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Reporter Notebook: Lise Klaveness aiming to win seat on UEFA executive committee and drive change in football

Sky Sports senior reporter Tim Thornton speaks to Lise Klaveness, the president of the Norway Football Federation, who is attempting to win a seat on the UEFA executive committee; Klaveness wants transparency over decision-making at the elite level and to grow the women's game

Reporter Notebook: Lise Klaveness
Image: Lise Klaveness gave a powerful speech at FIFA's Congress in March 2022, criticising the governing body for staging the World Cup in Qatar, and the host country for its record on migrant workers and the LGBTQ+ community

Lise Klaveness is the president of the Norway Football Federation who is bidding to drive change and create more balanced leadership at the head of UEFA.

I spent an afternoon in her company at Oslo's Ullevaal Stadium. A lawyer and former national team player, she is attempting to win a seat on the UEFA executive committee, and even though the odds are stacked against her, she's ready to meet the challenge head-on.

She has decided not to contest the quota seat for women. Instead, in the election next month, Klaveness will stand against male administrators, and if she is successful she will double the proportion of women on the committee, sitting alongside Laura McAllister from Wales. The committee currently consists of 19 men and one woman.

It says a lot about her character that she has chosen the more difficult route. It means her chances of success are reduced, but she has already shown she is prepared to put her head above the parapet.

In March last year, she made a powerful speech at FIFA's Congress in Doha when she criticised FIFA for staging the World Cup in Qatar, and the host country for its record on migrant workers and the LGBTQ+ community.

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It was only a few weeks after her election, and it came with a lot of risk. But she admits it was a special moment.

"That was a job my members had asked me to do," she told Sky Sports. "Norwegian Congress asked the president of Norway to do this, to criticise the award of the World Cup to Qatar and for how FIFA had handled it.

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"I will never forget it. And I did not have any consciousness of the world outside. It was more than enough just to stay focused on the message."

Klaveness has emerged as one of the most senior and influential women in the game. She is passionate about having a system that allows both men and women to flourish.

"I feel a responsibility and it's also a motivation. But I don't want to be a troublemaker. I work with so many great men and I know how important relations are in our business. But I have decided that I will not pull up the ladder.

"I was the first woman to come into the men's game. And I was the first female technical director and now the president. I've never been in any groups with men pushing me down so that's why I'm sure it's the system."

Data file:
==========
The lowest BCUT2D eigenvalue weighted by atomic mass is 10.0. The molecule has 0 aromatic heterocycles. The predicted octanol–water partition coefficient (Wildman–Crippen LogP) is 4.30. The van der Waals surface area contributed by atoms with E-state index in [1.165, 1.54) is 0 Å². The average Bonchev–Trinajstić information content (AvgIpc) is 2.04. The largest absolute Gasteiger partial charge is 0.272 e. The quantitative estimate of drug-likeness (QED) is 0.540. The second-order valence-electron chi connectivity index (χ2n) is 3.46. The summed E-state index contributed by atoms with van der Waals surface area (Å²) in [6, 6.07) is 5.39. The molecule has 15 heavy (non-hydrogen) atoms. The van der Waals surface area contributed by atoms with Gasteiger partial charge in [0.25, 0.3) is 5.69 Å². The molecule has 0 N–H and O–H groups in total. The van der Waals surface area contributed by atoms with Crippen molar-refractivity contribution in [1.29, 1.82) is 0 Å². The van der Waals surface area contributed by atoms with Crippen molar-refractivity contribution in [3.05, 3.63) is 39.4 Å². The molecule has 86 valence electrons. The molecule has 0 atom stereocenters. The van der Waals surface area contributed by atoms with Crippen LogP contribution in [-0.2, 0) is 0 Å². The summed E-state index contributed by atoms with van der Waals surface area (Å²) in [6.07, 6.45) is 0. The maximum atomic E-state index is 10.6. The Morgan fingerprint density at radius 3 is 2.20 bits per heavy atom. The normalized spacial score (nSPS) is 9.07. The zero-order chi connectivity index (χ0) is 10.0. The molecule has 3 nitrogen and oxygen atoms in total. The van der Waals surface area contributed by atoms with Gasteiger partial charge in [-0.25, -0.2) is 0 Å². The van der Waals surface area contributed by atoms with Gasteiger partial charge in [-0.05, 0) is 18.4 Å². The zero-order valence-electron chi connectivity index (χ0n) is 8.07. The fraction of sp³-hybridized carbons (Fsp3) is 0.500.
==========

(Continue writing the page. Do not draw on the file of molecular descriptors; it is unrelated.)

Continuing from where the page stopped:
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A consistent theme in our discussion is how she wants to grow the women's game, but not by pushing down the men's.

She believes the two games can become more equal, but it is a challenge to balance what she describes as the "billionaire market on the men's side and the smaller market on the women's side".

FIFA president Gianni Infantino declared last week he has targeted equal pay for the men's and women's World Cup by 2027, and Klaveness agrees it should be a long-term objective.

"If it can be equal in the future it is a philosophy we should have, that we can acknowledge your son and daughter at the same level."

A key element of her candidacy is promoting transparency at the elite level of decision-making. She is also passionate about preserving the European football model, grassroots participation and ensuring that football is for everyone.

"I do think it's very important going ahead that we lift open discussion and transparency to a higher level in football. It's too shut and it's difficult to see the decision process. I will challenge that in a constructive way by talking about it myself. I do think transparency drives behaviour."

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Klaveness, who is gay, has also praised Blackpool forward Jake Daniels who became the first active gay male professional footballer in the UK last year when he made the decision to come out in a Sky Sports interview.

"It was very important. Hopefully he had good experiences and he can tell people that, and show that the world was ready to hear this.

"It has been a bit of a frustration for all of us that are in leadership positions that we haven't had anyone coming out, not that there should be any pressure, but we know they are there. He did a very important job and hopefully we will take the intensity down a bit."

Klaveness is candid and passionate throughout our interview about making positive change.

Her next challenge is to get elected on to the UEFA executive committee at their annual meeting in Lisbon on April 5.

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